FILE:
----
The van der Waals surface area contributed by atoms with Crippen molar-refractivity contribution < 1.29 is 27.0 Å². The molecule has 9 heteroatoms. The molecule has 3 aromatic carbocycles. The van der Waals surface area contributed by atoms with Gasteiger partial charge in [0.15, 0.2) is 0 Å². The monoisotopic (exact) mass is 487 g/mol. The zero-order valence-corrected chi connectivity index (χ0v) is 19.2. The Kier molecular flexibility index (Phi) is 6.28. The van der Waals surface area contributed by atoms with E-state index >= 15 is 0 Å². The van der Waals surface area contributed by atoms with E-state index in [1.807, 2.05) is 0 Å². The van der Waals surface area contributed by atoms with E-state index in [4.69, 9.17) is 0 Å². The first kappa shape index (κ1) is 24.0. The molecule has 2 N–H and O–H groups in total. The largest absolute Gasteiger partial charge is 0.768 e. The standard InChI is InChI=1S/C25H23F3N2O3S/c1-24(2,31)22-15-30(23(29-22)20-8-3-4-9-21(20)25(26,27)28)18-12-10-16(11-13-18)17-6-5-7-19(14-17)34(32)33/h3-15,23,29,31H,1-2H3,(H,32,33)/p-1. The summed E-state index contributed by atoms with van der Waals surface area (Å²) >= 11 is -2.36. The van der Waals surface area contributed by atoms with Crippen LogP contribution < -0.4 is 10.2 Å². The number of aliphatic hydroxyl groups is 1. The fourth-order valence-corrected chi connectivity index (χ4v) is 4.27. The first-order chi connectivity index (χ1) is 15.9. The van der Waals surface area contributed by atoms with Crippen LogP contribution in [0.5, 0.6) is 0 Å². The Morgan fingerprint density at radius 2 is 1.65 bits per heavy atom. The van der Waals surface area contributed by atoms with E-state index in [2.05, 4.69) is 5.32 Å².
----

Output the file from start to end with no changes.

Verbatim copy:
The van der Waals surface area contributed by atoms with Crippen molar-refractivity contribution < 1.29 is 27.0 Å². The molecule has 9 heteroatoms. The molecule has 3 aromatic carbocycles. The van der Waals surface area contributed by atoms with Gasteiger partial charge in [0.15, 0.2) is 0 Å². The monoisotopic (exact) mass is 487 g/mol. The zero-order valence-corrected chi connectivity index (χ0v) is 19.2. The Kier molecular flexibility index (Phi) is 6.28. The van der Waals surface area contributed by atoms with E-state index >= 15 is 0 Å². The van der Waals surface area contributed by atoms with E-state index in [1.807, 2.05) is 0 Å². The van der Waals surface area contributed by atoms with E-state index in [4.69, 9.17) is 0 Å². The first kappa shape index (κ1) is 24.0. The molecule has 2 N–H and O–H groups in total. The largest absolute Gasteiger partial charge is 0.768 e. The standard InChI is InChI=1S/C25H23F3N2O3S/c1-24(2,31)22-15-30(23(29-22)20-8-3-4-9-21(20)25(26,27)28)18-12-10-16(11-13-18)17-6-5-7-19(14-17)34(32)33/h3-15,23,29,31H,1-2H3,(H,32,33)/p-1. The summed E-state index contributed by atoms with van der Waals surface area (Å²) >= 11 is -2.36. The van der Waals surface area contributed by atoms with Crippen LogP contribution < -0.4 is 10.2 Å². The number of aliphatic hydroxyl groups is 1. The fourth-order valence-corrected chi connectivity index (χ4v) is 4.27. The first-order chi connectivity index (χ1) is 15.9. The van der Waals surface area contributed by atoms with Crippen LogP contribution in [0.5, 0.6) is 0 Å². The Morgan fingerprint density at radius 2 is 1.65 bits per heavy atom. The van der Waals surface area contributed by atoms with E-state index in [2.05, 4.69) is 5.32 Å².